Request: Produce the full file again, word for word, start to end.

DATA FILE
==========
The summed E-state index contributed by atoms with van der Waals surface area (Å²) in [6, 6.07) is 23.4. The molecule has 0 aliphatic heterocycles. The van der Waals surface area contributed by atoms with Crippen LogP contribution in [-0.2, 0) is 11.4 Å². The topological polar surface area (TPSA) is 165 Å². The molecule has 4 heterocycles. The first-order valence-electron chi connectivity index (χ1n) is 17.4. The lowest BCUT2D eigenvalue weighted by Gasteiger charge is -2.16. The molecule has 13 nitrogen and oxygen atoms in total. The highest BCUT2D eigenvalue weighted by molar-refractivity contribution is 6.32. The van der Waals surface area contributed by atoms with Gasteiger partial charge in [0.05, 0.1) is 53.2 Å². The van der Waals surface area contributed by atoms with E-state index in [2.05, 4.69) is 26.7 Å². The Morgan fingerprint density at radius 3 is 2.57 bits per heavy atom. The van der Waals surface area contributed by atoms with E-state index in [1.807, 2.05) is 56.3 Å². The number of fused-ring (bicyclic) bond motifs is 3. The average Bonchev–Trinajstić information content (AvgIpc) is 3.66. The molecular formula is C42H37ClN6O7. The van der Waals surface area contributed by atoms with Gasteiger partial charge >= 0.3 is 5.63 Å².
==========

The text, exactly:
The summed E-state index contributed by atoms with van der Waals surface area (Å²) in [6, 6.07) is 23.4. The molecule has 0 aliphatic heterocycles. The van der Waals surface area contributed by atoms with Crippen LogP contribution in [-0.2, 0) is 11.4 Å². The topological polar surface area (TPSA) is 165 Å². The molecule has 4 heterocycles. The first-order valence-electron chi connectivity index (χ1n) is 17.4. The lowest BCUT2D eigenvalue weighted by Gasteiger charge is -2.16. The molecule has 13 nitrogen and oxygen atoms in total. The highest BCUT2D eigenvalue weighted by molar-refractivity contribution is 6.32. The van der Waals surface area contributed by atoms with Gasteiger partial charge in [0.05, 0.1) is 53.2 Å². The van der Waals surface area contributed by atoms with E-state index in [2.05, 4.69) is 26.7 Å². The Morgan fingerprint density at radius 3 is 2.57 bits per heavy atom. The van der Waals surface area contributed by atoms with E-state index in [1.807, 2.05) is 56.3 Å². The number of fused-ring (bicyclic) bond motifs is 3. The average Bonchev–Trinajstić information content (AvgIpc) is 3.66. The molecular formula is C42H37ClN6O7. The van der Waals surface area contributed by atoms with Gasteiger partial charge >= 0.3 is 5.63 Å².